Going back to the question as to how a man gets virtue, Socrates says that good men are of use through having knowledge or true opinion ; but knowledge and true opinion do not good naturally, so men are not good naturally. Then it will have to be that virtue is got by teaching and that it is wisdom (knowledge). But here we get into trouble. Because, a short time back, we were in agreement that there were no teachers of virtue, and so, it is not to be given by teaching, and so, it is not wisdom. But virtue is good and is a right guide. Of right guides there are only two -- knowledge and true opinion ; and of these we have seen that knowledge is not the guide in political things, because no man of the government is able to make others like himself. We see that the business of government is guided by true opinion not based on knowledge and that the great men of the government are in the same condition as seers who say things which are true but have no knowledge of what they are saying. They may truly be named divine persons, and we may say that virtue comes, if it comes at all, as something given to us by divine power without our being conscious of it. And this is the answer to the question we put at the start: How does virtue come to a man? -12- But we will not be certain of this till, before taking up the discussion as to how virtue comes to a man, we must first go into the discussion -- What is virtue?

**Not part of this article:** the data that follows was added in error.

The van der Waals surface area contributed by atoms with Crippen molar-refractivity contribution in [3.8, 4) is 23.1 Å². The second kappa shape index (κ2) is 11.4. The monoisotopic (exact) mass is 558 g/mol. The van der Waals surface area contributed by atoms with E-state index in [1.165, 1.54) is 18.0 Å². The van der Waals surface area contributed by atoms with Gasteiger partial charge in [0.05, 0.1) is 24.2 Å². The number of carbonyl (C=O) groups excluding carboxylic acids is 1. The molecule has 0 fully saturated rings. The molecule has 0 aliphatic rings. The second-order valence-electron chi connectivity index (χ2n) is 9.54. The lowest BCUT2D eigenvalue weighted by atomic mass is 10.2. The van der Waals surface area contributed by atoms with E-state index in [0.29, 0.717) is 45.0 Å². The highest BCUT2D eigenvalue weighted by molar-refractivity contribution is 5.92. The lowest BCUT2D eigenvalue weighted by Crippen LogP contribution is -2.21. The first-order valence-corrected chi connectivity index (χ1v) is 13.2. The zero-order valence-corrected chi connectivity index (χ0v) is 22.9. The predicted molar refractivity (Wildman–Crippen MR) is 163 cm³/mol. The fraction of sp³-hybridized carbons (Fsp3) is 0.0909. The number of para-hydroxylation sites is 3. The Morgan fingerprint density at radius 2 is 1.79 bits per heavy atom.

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THE MENO

MENO. Is it possible to say, Socrates, if virtue is go by teaching, or by experience ; or if not by teaching and not by experience, then does it come to men naturally, or in some other way?